Women are cool, versatile and flexible. We are strong enough
to work 16-hour days, loving and organized enough to come home to care for children and family, and free to be whatever they
want. We are limited only by our dreams and our willingness to sacrifice for the “perfect 10” life.
Women who are aging well can continue to attain their goals
and to create new ones whatever their age. Sheehy describes women who are 50 years old today as being the new 40-year-olds.
Those who were once considered middle-aged now considered themselves vital, sexy and full of life. We are entering an era
of “ageless” women who continue to grow and re-invent themselves. Today it is possible for women to conceive children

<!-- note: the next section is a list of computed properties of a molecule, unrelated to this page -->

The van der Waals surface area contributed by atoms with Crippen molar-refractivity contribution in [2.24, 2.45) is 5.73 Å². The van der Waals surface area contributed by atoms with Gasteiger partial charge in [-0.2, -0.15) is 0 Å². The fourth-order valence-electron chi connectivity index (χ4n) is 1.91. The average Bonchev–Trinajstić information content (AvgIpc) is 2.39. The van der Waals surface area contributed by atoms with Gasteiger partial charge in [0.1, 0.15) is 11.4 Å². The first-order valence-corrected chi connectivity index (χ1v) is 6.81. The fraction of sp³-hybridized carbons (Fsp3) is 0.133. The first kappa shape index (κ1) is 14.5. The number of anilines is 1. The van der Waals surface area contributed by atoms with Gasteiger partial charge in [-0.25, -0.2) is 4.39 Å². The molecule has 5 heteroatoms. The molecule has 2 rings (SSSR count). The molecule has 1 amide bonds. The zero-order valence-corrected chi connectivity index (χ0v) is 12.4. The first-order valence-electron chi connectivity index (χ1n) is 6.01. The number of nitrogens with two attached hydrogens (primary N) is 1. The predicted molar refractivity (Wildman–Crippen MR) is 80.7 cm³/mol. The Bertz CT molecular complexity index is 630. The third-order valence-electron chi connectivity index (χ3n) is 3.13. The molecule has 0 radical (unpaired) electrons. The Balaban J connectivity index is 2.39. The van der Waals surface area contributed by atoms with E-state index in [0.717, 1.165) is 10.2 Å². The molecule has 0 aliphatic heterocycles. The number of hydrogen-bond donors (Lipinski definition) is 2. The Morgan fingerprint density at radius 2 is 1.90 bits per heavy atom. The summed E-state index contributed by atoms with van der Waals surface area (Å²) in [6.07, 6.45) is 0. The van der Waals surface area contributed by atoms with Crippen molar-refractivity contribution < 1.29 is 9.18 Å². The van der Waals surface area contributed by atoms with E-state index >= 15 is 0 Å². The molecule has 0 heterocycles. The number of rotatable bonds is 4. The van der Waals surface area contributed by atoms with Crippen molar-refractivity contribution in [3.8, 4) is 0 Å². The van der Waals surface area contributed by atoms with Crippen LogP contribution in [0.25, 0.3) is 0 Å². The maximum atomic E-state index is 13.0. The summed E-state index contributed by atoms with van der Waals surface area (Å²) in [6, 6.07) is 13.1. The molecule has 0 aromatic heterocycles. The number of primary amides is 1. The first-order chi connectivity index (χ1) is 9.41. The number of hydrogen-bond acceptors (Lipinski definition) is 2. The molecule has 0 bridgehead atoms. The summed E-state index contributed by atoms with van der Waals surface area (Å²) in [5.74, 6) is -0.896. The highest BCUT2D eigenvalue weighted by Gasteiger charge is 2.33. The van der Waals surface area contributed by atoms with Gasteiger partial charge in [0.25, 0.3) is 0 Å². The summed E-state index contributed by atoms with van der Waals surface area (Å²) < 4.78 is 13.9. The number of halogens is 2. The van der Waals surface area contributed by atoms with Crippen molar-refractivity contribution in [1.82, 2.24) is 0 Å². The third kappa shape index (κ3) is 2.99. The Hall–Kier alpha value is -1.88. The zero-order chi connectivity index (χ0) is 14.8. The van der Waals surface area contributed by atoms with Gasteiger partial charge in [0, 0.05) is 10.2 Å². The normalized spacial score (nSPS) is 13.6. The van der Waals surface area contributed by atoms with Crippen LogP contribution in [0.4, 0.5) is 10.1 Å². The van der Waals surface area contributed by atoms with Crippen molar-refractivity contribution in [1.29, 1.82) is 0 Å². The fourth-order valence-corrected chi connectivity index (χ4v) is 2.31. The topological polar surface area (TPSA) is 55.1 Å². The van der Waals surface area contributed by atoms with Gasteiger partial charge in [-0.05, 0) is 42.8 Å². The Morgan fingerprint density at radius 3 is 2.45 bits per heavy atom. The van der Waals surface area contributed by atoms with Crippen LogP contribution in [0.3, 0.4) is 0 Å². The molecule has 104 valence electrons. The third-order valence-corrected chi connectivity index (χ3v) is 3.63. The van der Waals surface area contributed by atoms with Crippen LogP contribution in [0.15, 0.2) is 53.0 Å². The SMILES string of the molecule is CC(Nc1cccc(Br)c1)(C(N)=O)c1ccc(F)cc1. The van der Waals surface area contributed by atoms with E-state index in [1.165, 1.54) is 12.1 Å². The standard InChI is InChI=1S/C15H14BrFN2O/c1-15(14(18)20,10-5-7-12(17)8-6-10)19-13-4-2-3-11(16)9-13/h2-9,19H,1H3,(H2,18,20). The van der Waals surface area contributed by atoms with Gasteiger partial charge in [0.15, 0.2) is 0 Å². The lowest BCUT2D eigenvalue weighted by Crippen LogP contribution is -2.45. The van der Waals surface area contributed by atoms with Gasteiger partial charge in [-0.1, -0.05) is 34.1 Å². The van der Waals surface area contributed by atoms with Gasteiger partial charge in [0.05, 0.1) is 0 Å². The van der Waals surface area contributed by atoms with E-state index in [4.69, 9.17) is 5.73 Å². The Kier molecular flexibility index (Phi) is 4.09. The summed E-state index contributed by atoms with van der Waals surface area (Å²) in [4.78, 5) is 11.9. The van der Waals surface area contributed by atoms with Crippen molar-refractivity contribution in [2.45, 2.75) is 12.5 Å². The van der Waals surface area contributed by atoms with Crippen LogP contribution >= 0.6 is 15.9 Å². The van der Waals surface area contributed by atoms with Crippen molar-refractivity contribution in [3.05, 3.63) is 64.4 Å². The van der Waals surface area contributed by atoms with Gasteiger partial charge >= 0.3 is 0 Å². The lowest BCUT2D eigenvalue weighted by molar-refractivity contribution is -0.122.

past menopause (not that everyone would want to). Women are waiting and saying, “I want to have it all.” Women
are expecting to live longer and better lives. Many Baby Boomer women will live past 100 years, giving us time to re-invent
ourselves two or three times.
What is successful aging? Women who are aging well have freedom
from fear of aging, they are becoming the best they can be, they have radiant energy and are ready to meet life’s challenges.
They regularly reinvent themselves and challenge the myths of aging. They are confident of their ability to care for themselves,
physically, financially and emotionally. They do not need another person, place or thing to make them OK.
That doesn’t mean they don’t have doubts and concerns,
Some of the results of this research have been published and